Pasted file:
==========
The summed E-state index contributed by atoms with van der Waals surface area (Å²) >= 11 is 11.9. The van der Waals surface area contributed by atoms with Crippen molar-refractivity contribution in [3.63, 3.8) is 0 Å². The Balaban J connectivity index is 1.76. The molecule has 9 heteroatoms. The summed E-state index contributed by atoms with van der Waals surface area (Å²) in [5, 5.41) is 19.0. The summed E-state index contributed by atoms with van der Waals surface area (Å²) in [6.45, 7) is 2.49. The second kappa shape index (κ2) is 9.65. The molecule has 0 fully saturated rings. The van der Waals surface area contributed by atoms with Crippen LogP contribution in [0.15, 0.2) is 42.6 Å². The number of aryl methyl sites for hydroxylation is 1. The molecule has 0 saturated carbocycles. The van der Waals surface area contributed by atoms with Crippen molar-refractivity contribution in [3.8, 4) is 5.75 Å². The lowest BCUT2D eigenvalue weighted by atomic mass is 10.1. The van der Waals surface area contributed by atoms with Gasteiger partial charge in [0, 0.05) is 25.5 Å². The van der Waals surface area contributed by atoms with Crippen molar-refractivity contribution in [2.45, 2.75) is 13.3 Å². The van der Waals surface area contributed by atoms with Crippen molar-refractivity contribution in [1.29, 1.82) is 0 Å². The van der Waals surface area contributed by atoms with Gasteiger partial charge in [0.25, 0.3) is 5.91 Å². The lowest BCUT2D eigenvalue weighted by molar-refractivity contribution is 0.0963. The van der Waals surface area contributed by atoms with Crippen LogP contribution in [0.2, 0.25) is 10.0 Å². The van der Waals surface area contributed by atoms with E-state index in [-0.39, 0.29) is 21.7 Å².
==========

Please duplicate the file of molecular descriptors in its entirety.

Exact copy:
The summed E-state index contributed by atoms with van der Waals surface area (Å²) >= 11 is 11.9. The van der Waals surface area contributed by atoms with Crippen molar-refractivity contribution in [3.63, 3.8) is 0 Å². The Balaban J connectivity index is 1.76. The molecule has 9 heteroatoms. The summed E-state index contributed by atoms with van der Waals surface area (Å²) in [5, 5.41) is 19.0. The summed E-state index contributed by atoms with van der Waals surface area (Å²) in [6.45, 7) is 2.49. The second kappa shape index (κ2) is 9.65. The molecule has 0 fully saturated rings. The van der Waals surface area contributed by atoms with Crippen LogP contribution in [0.15, 0.2) is 42.6 Å². The number of aryl methyl sites for hydroxylation is 1. The molecule has 0 saturated carbocycles. The van der Waals surface area contributed by atoms with Crippen molar-refractivity contribution in [3.8, 4) is 5.75 Å². The lowest BCUT2D eigenvalue weighted by atomic mass is 10.1. The van der Waals surface area contributed by atoms with Gasteiger partial charge in [0, 0.05) is 25.5 Å². The van der Waals surface area contributed by atoms with Crippen molar-refractivity contribution in [2.45, 2.75) is 13.3 Å². The van der Waals surface area contributed by atoms with Crippen molar-refractivity contribution in [1.29, 1.82) is 0 Å². The van der Waals surface area contributed by atoms with Gasteiger partial charge in [0.25, 0.3) is 5.91 Å². The lowest BCUT2D eigenvalue weighted by molar-refractivity contribution is 0.0963. The van der Waals surface area contributed by atoms with Crippen LogP contribution in [0.2, 0.25) is 10.0 Å². The van der Waals surface area contributed by atoms with E-state index in [-0.39, 0.29) is 21.7 Å².